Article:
Ballet Arizona has had a "ballet under the stars" program for years. We've been, and it's lovely.

But last spring, our resident ballet company and its artistic director, Ib Andersen, teamed up with the Desert Botanical Garden to spoil us rotten — and now we're not sure any ballet will ever live up to Topia. Set on a stage custom-built for the performance (and twice as long as a traditional stage) and (in a ballsy move) placed outside at the far end of the garden, with a perfect backdrop of the Papago Buttes, desert foliage, and a star-spangled sky, Andersen's original choreography teamed with beautiful dancers, gorgeous near-naked costumes, and music by Beethoven to create one of the most breathtaking ballet experiences the Valley has ever witnessed. If you were lucky enough to see it, you know that Topia was magic — and best of all, a celebration of the best of our Valley. Too often we're jealous of other cities' arts experiences; not this time. Eat your heart out, world — we had Topia.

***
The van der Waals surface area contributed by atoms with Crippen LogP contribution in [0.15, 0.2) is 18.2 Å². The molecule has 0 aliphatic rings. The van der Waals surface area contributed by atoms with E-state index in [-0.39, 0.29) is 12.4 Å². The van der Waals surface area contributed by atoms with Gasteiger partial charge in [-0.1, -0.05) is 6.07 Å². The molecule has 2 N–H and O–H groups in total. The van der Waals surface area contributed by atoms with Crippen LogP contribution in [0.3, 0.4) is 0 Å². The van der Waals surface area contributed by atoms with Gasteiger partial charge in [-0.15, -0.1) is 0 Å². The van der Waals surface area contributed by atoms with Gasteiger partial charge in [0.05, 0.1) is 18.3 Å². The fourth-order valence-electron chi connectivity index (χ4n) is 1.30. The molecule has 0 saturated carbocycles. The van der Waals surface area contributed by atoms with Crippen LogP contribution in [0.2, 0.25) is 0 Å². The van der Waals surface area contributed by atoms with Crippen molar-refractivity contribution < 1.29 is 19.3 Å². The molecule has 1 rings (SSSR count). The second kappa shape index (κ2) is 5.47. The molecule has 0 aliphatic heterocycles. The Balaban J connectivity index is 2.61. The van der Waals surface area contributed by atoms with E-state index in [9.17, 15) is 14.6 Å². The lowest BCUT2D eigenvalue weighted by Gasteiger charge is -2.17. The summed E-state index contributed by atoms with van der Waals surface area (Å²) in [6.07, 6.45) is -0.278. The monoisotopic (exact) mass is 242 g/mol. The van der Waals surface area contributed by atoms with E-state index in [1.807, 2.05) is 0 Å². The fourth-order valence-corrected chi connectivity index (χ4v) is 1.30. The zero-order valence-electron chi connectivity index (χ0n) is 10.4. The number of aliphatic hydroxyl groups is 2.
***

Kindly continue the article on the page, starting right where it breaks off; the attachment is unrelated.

Scorpius Dance Theatre
Courtesy of Lisa Starry

Before you try a few new moves, you'll want to take some notes from the pros. And while the footwork choreographed by Lisa Starry for her Scorpius Dance Theatre might be a little much to take to the club, every step, bend, lift, and stretch performed by her dancers would be guaranteed to get you a double take — given you can pull 'em off. Starry founded Scorpius Dance in 1999, and ever since, her troupe of sexy, humorous, and kick-ass dancers has taken to countless stages in productions including A Vampire Tale, Catwalk, and this year's much-anticipated Kick-A, a local spin-off of the nationally acclaimed Carnival: Choreographers Ball, in which Starry found the "Best in the West" for Scorpius' first-ever choreographer showcase. Scorpius moves with a collective — and, yes, contemporary — emotion, grace, and magnetism that you'd be lucky to come across (or practice yourself) on a dance floor.

Anyone convinced that classical music is all stuffy musicians in starched white collars needs to investigate the Downtown Chamber Series, a concert series that features highly skilled musicians of all ages interpreting the music of composers like minimalist Steve Reich and Beethoven in unexpected places, like downtown art space The Icehouse, restaurant/multi-purpose venue The Duce, and the Phoenix Art Museum. The sounds are strange and exciting, and the musicians bring an edgy spirit to the classical material that rivals the noisemakers at Trunk Space and can be as heavy as anything going on in the Nile Basement.

FilmBar

Sometimes sipping a stiff drink and taking in a movie is the best way to unwind. Lucky for cinephiles and cocktail enthusiasts (and those who fall into both categories) FilmBar lives up to its compound moniker.